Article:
Mario Biagioli is a Distinguished Professor of Law and Communication at UCLA. He was previously a Distinguished Professor in the School of Law, the STS Program, and the Department of History at UC Davis, where he was the founding director for the Center for Science and Innovation Studies, and an Associate faculty member of the Cultural Studies Program and the Critical Theory Program. Prior to UC Davis, he was Professor of History of Science at Harvard. He has also taught at Stanford, the University of Chicago, the Ecole des Hautes Etudes en Sciences Sociales (Paris), UCLA’s Department of History, and the European University at St Petersburg.
Dr. Biagioli’s scholarship is at the intersection of intellectual property and science and technology studies. He is currently completing a book on the new forms of scientific fraud and misconduct that are spawn by the introduction of metrics of academic evaluation. Other interests include patentable subject matter, the history of the idea/expression divide, and the role of eyewitnessing in science.
A recipient of a Simon Guggenheim Fellowship and grants from the NSF, the Mellon Foundation, the ACLS, and the Russian Ministry of Science and Education, Dr. Biagioli has been awarded fellowships at the Institute for Advanced Study (Princeton) and the Center for Advanced Study in the Behavioral Sciences (Stanford).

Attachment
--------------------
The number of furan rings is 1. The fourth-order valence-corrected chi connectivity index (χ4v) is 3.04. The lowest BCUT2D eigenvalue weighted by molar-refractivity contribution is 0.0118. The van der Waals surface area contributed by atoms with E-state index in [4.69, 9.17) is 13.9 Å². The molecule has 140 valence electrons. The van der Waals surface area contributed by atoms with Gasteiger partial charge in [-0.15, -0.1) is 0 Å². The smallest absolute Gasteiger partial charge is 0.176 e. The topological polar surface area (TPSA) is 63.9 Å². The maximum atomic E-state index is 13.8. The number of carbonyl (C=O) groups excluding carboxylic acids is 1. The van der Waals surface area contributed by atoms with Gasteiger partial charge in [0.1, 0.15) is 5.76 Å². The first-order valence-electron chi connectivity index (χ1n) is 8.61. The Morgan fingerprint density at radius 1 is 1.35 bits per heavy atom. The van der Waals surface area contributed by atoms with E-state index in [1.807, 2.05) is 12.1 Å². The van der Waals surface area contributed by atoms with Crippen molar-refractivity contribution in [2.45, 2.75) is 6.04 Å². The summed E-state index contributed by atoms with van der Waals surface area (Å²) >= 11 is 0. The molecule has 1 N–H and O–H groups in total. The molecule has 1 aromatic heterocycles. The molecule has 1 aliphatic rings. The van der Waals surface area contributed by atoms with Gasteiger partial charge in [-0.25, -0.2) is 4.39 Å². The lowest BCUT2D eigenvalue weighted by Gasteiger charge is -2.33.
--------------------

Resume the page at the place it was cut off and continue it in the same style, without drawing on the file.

Dr. Biagioli received his Diploma di Maturita` Classica from the Liceo Ginnasio Cicognini in Prato (Italy), his M.F.A. from the Visual Studies Workshop and the Rochester Institute of Technology, and his M.A. and Ph.D. in History of Science from UC Berkeley.
Dr. Biagioli has authored and edited eight books, including Gaming the Metrics: New Ecologies of Academic Misconduct (with A. Lippman, MIT Press, 2020); From Russia with Code (with Vincent Lepinay, Duke University Press, 2019); Making and Unmaking Intellectual Property (with P. Jaszi and M. Woodmansee, University of Chicago Press, 2011); Galileo's Instruments of Credit: Telescopes, Images, Secrecy (Chicago: University of Chicago Press, 2006); Scientific Authorship: Credit and Intellectual Property in Science (with Peter Galison, Routledge, 2003); and Galileo, Courtier (University of Chicago Press, 1993), (translated in German, Greek, Spanish, and Portuguese). His articles have appeared in Nature, Critical Inquiry, Notre Dame Law Review, Trends in Chemistry, KNOW, UC Davis Law Review, Angewandte Chemie, Theory Culture & Society, International Journal of Cultural Property, Studies in History and Philosophy of Science among others.